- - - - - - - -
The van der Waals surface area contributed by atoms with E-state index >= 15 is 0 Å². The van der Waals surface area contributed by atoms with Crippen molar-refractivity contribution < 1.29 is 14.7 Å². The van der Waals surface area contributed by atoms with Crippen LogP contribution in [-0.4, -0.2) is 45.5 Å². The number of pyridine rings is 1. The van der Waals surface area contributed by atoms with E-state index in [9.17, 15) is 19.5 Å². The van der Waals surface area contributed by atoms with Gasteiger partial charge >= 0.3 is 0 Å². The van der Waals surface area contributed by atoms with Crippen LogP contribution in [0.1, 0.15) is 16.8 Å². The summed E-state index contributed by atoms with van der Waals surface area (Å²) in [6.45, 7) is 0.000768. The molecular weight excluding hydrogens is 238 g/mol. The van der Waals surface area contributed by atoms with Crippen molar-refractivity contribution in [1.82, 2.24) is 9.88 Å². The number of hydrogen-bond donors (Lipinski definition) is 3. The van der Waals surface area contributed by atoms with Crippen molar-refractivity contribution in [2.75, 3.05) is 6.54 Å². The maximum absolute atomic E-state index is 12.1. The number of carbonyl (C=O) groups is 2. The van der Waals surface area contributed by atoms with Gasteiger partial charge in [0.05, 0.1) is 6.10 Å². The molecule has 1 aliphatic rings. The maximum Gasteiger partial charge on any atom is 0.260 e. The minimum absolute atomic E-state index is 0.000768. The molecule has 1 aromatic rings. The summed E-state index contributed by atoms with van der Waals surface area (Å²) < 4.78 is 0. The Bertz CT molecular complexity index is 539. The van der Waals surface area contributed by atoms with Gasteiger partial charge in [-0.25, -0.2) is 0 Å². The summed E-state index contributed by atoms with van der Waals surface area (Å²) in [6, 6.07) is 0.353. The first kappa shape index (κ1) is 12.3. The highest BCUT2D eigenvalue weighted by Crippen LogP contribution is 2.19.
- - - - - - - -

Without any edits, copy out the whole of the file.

The van der Waals surface area contributed by atoms with E-state index >= 15 is 0 Å². The van der Waals surface area contributed by atoms with Crippen molar-refractivity contribution < 1.29 is 14.7 Å². The van der Waals surface area contributed by atoms with Crippen LogP contribution in [-0.4, -0.2) is 45.5 Å². The number of pyridine rings is 1. The van der Waals surface area contributed by atoms with E-state index in [9.17, 15) is 19.5 Å². The van der Waals surface area contributed by atoms with Gasteiger partial charge >= 0.3 is 0 Å². The van der Waals surface area contributed by atoms with Crippen LogP contribution in [0.1, 0.15) is 16.8 Å². The summed E-state index contributed by atoms with van der Waals surface area (Å²) in [6.45, 7) is 0.000768. The molecular weight excluding hydrogens is 238 g/mol. The van der Waals surface area contributed by atoms with Crippen molar-refractivity contribution in [1.82, 2.24) is 9.88 Å². The number of hydrogen-bond donors (Lipinski definition) is 3. The van der Waals surface area contributed by atoms with Crippen molar-refractivity contribution in [2.75, 3.05) is 6.54 Å². The maximum absolute atomic E-state index is 12.1. The number of carbonyl (C=O) groups is 2. The van der Waals surface area contributed by atoms with Gasteiger partial charge in [0.05, 0.1) is 6.10 Å². The molecule has 1 aliphatic rings. The maximum Gasteiger partial charge on any atom is 0.260 e. The minimum absolute atomic E-state index is 0.000768. The molecule has 1 aromatic rings. The summed E-state index contributed by atoms with van der Waals surface area (Å²) < 4.78 is 0. The Bertz CT molecular complexity index is 539. The van der Waals surface area contributed by atoms with Gasteiger partial charge in [-0.25, -0.2) is 0 Å². The summed E-state index contributed by atoms with van der Waals surface area (Å²) in [6, 6.07) is 0.353. The first kappa shape index (κ1) is 12.3. The highest BCUT2D eigenvalue weighted by Crippen LogP contribution is 2.19.